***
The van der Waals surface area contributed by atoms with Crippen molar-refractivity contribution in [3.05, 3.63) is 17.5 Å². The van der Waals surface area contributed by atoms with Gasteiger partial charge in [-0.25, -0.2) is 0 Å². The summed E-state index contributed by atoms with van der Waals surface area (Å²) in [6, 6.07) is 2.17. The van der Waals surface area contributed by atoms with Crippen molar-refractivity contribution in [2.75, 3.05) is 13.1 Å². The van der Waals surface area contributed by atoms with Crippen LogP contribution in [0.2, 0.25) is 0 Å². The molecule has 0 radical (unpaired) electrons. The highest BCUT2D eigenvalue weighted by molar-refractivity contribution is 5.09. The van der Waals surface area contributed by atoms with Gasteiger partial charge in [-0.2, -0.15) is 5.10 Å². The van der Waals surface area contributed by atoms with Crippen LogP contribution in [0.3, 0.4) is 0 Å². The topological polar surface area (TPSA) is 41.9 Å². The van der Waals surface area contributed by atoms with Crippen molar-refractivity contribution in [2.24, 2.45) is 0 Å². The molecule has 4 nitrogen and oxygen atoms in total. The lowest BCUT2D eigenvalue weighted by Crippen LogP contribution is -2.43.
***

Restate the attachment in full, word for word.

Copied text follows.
The van der Waals surface area contributed by atoms with Crippen molar-refractivity contribution in [3.05, 3.63) is 17.5 Å². The van der Waals surface area contributed by atoms with Gasteiger partial charge in [-0.25, -0.2) is 0 Å². The summed E-state index contributed by atoms with van der Waals surface area (Å²) in [6, 6.07) is 2.17. The van der Waals surface area contributed by atoms with Crippen molar-refractivity contribution in [2.75, 3.05) is 13.1 Å². The van der Waals surface area contributed by atoms with Crippen LogP contribution in [0.2, 0.25) is 0 Å². The molecule has 0 radical (unpaired) electrons. The highest BCUT2D eigenvalue weighted by molar-refractivity contribution is 5.09. The van der Waals surface area contributed by atoms with Gasteiger partial charge in [-0.2, -0.15) is 5.10 Å². The van der Waals surface area contributed by atoms with Crippen LogP contribution in [0.3, 0.4) is 0 Å². The topological polar surface area (TPSA) is 41.9 Å². The van der Waals surface area contributed by atoms with Crippen molar-refractivity contribution in [2.24, 2.45) is 0 Å². The molecule has 4 nitrogen and oxygen atoms in total. The lowest BCUT2D eigenvalue weighted by Crippen LogP contribution is -2.43.